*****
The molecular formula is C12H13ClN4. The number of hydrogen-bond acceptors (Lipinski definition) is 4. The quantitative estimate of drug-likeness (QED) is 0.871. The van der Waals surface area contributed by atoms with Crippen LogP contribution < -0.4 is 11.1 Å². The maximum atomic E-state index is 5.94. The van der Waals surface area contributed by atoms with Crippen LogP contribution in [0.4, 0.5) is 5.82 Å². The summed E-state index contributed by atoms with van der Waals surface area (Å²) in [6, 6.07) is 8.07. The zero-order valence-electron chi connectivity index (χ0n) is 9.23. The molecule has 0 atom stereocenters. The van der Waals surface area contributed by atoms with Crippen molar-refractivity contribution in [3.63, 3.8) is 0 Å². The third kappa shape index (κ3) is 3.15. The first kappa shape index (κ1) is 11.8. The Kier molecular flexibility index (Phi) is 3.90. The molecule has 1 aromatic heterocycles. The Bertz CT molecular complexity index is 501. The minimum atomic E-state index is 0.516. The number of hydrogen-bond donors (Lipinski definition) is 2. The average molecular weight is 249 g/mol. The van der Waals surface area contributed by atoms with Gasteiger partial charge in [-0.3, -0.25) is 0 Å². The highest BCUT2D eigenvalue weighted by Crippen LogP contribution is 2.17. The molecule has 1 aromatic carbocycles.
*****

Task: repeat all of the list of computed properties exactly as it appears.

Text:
The molecular formula is C12H13ClN4. The number of hydrogen-bond acceptors (Lipinski definition) is 4. The quantitative estimate of drug-likeness (QED) is 0.871. The van der Waals surface area contributed by atoms with Crippen LogP contribution < -0.4 is 11.1 Å². The maximum atomic E-state index is 5.94. The van der Waals surface area contributed by atoms with Crippen LogP contribution in [0.4, 0.5) is 5.82 Å². The summed E-state index contributed by atoms with van der Waals surface area (Å²) in [6, 6.07) is 8.07. The zero-order valence-electron chi connectivity index (χ0n) is 9.23. The molecule has 0 atom stereocenters. The van der Waals surface area contributed by atoms with Crippen molar-refractivity contribution in [3.63, 3.8) is 0 Å². The third kappa shape index (κ3) is 3.15. The first kappa shape index (κ1) is 11.8. The Kier molecular flexibility index (Phi) is 3.90. The molecule has 1 aromatic heterocycles. The Bertz CT molecular complexity index is 501. The minimum atomic E-state index is 0.516. The number of hydrogen-bond donors (Lipinski definition) is 2. The average molecular weight is 249 g/mol. The van der Waals surface area contributed by atoms with Gasteiger partial charge in [-0.3, -0.25) is 0 Å². The highest BCUT2D eigenvalue weighted by Crippen LogP contribution is 2.17. The molecule has 1 aromatic carbocycles.